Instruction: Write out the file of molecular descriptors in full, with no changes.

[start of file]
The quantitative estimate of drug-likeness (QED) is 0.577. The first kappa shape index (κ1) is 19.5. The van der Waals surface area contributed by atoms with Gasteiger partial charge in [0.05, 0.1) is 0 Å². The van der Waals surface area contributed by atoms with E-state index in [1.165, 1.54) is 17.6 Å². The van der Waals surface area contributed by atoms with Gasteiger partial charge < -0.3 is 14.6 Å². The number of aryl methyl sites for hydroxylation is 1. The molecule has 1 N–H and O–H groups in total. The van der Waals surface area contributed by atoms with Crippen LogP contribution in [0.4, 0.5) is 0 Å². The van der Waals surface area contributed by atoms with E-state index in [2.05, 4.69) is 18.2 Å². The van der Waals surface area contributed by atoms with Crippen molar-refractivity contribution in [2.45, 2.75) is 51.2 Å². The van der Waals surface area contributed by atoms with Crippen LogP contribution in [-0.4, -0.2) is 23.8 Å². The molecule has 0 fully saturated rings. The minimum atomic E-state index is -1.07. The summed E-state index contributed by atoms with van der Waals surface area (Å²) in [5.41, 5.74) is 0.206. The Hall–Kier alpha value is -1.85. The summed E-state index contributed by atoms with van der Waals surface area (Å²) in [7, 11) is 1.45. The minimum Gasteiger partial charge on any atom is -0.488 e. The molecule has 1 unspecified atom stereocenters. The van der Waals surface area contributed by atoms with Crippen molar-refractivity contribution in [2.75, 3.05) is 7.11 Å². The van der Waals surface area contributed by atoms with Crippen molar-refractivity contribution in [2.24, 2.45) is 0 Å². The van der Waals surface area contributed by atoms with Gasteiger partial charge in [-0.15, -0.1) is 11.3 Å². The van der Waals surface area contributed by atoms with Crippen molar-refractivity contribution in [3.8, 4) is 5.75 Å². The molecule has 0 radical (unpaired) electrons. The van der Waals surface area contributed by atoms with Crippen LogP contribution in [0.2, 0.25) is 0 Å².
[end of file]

The quantitative estimate of drug-likeness (QED) is 0.577. The first kappa shape index (κ1) is 19.5. The van der Waals surface area contributed by atoms with Gasteiger partial charge in [0.05, 0.1) is 0 Å². The van der Waals surface area contributed by atoms with E-state index in [1.165, 1.54) is 17.6 Å². The van der Waals surface area contributed by atoms with Gasteiger partial charge < -0.3 is 14.6 Å². The number of aryl methyl sites for hydroxylation is 1. The molecule has 1 N–H and O–H groups in total. The van der Waals surface area contributed by atoms with Crippen LogP contribution in [0.4, 0.5) is 0 Å². The van der Waals surface area contributed by atoms with E-state index in [2.05, 4.69) is 18.2 Å². The van der Waals surface area contributed by atoms with Crippen molar-refractivity contribution in [2.45, 2.75) is 51.2 Å². The van der Waals surface area contributed by atoms with Crippen LogP contribution in [-0.4, -0.2) is 23.8 Å². The molecule has 0 fully saturated rings. The minimum atomic E-state index is -1.07. The summed E-state index contributed by atoms with van der Waals surface area (Å²) in [5.41, 5.74) is 0.206. The Hall–Kier alpha value is -1.85. The summed E-state index contributed by atoms with van der Waals surface area (Å²) in [7, 11) is 1.45. The minimum Gasteiger partial charge on any atom is -0.488 e. The molecule has 1 unspecified atom stereocenters. The van der Waals surface area contributed by atoms with Crippen molar-refractivity contribution in [2.75, 3.05) is 7.11 Å². The van der Waals surface area contributed by atoms with Crippen molar-refractivity contribution in [2.24, 2.45) is 0 Å². The van der Waals surface area contributed by atoms with Gasteiger partial charge in [-0.15, -0.1) is 11.3 Å². The van der Waals surface area contributed by atoms with Crippen molar-refractivity contribution in [3.8, 4) is 5.75 Å². The molecule has 0 radical (unpaired) electrons. The van der Waals surface area contributed by atoms with Crippen LogP contribution in [0.2, 0.25) is 0 Å².